Mar 17 2011

the one for one model [day 295]

Blake Mycoskie, the founder of TOMS shoes, was a keynote speaker this year at SXSW.  Not only was it incredible to hear his story, but just to hear the magnitude of positive change his company has created in the world.  Here’s the best part.  Blake made this statement at the end of his talk.

“From this day forward, TOMS is no longer a shoe company. It’s a one-for-one company.  Our next step is meeting those needs around the world.”

Yes, TOMS is now a one-for-one company.  In June, they’re launching their next product.  You buy one, somebody in need gets one.  It’s a for profit model, and an extremely successful one.  I have to say here that I would love to go out and buy a pair of TOMS shoes.  With my one year of no retail shopping, unfortunately that’s not an option.  If I buy them used, a person in need will not get a new pair of shoes, however, even in the secondary market, good can still be done.

  • If I get them at a thrift store, that money goes to charity.
  • If I wear them, I’m marketing TOMS and this one-for-one model.
  • If I buy them used, paying less than retail, I’ve saved money that I can donate to one of my favorite charities.

How else can we apply the 1-for-1 model?

I’ve been pondering this question for a few days now.  I don’t know how anyone can hear the TOMS story and not wonder how we can all be a part of it.  TOMS is obviously onto something here.  I have a few ideas of how this could be applied in other ways to benefit TOMorrow.   Continue reading

Oct 14 2010

toms shoes vs. bobs skechers. for real?! [day 141]

I would have loved to be in the brainstorming meeting when the Skechers people thought this was a good idea…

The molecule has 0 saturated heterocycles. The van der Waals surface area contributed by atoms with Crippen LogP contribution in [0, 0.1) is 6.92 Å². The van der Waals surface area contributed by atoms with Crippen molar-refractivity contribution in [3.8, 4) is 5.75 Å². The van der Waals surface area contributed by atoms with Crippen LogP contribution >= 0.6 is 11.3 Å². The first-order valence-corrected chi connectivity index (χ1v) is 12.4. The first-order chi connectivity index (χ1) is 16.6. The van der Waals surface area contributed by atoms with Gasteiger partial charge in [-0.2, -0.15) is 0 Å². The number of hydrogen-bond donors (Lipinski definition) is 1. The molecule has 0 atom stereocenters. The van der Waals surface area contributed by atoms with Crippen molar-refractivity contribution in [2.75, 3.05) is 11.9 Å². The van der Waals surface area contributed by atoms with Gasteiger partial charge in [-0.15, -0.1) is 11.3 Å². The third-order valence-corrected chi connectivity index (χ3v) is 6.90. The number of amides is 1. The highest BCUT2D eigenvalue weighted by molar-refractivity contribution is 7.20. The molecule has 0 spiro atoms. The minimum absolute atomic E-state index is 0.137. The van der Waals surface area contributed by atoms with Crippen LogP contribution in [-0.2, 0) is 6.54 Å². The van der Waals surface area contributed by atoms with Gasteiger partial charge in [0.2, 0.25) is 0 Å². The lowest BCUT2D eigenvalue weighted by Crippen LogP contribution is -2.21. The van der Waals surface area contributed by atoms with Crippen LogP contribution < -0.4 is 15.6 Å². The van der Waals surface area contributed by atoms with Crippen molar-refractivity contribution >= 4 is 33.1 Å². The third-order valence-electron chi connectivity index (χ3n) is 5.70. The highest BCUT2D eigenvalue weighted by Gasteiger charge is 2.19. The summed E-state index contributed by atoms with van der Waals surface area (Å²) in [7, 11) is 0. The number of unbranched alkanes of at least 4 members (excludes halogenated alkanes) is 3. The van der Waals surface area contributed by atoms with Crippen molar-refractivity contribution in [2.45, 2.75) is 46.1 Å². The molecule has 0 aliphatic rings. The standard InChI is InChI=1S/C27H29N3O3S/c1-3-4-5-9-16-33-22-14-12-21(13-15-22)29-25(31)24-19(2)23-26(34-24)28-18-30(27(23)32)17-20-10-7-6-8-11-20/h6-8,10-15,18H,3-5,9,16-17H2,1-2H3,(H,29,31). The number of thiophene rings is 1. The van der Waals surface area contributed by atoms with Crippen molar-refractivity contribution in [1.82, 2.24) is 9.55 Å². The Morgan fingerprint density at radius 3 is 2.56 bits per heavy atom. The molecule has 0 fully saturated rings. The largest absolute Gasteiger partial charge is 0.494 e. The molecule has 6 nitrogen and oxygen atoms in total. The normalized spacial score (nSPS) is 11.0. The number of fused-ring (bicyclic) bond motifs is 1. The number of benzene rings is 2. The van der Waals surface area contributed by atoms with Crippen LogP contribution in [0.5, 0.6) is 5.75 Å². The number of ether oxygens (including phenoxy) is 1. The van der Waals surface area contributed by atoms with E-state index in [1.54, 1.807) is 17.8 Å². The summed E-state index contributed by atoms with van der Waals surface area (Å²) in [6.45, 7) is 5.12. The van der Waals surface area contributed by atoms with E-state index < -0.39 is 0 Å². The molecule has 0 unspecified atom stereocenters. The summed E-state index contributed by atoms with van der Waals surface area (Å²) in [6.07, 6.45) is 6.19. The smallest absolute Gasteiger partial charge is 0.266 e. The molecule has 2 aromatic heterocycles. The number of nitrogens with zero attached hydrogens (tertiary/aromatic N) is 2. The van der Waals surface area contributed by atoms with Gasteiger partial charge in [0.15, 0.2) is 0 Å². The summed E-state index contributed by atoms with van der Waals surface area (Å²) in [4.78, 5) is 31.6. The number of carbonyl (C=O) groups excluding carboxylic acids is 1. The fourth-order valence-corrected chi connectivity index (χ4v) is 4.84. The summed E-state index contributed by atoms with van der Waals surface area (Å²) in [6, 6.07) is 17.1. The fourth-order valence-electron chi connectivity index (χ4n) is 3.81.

Exactly copying Toms Shoes, marketing program and compassion program?  Why?  The compassion part is understandable if they are wanting to make a difference.  Not if they’re just wanting to compete to make a profit.  Compassion marketing is the hot thing these days, as I blogged on a couple of weeks ago, and I’m not against it, nor am I against Skechers making money, but their motive seems shady to me.

Brainstorming meeting.

It might have gone something like this…

[marketing dude] “Toms has a great concept and they’re selling a lot of shoes.  We need a product line to compete with them.”

[design chick] “Why don’t we make some fun canvas type shoes.  We can make them in many styles and colors.”

[other marketing guru] “Yes, Toms is doing this great thing where they give a pair of shoes to someone in need for each pair someone buys.”

[everyone] Hours later…  no revolutionary ideas.  Continue reading

Jul 30 2010

humanitarian photographer [day 63 & 64]

I went to the Echo conference this week at Watermark Church.  (#echo10 on Twitter)  As I was looking at the list of speakers, I noticed many good ones, but one stood out to me.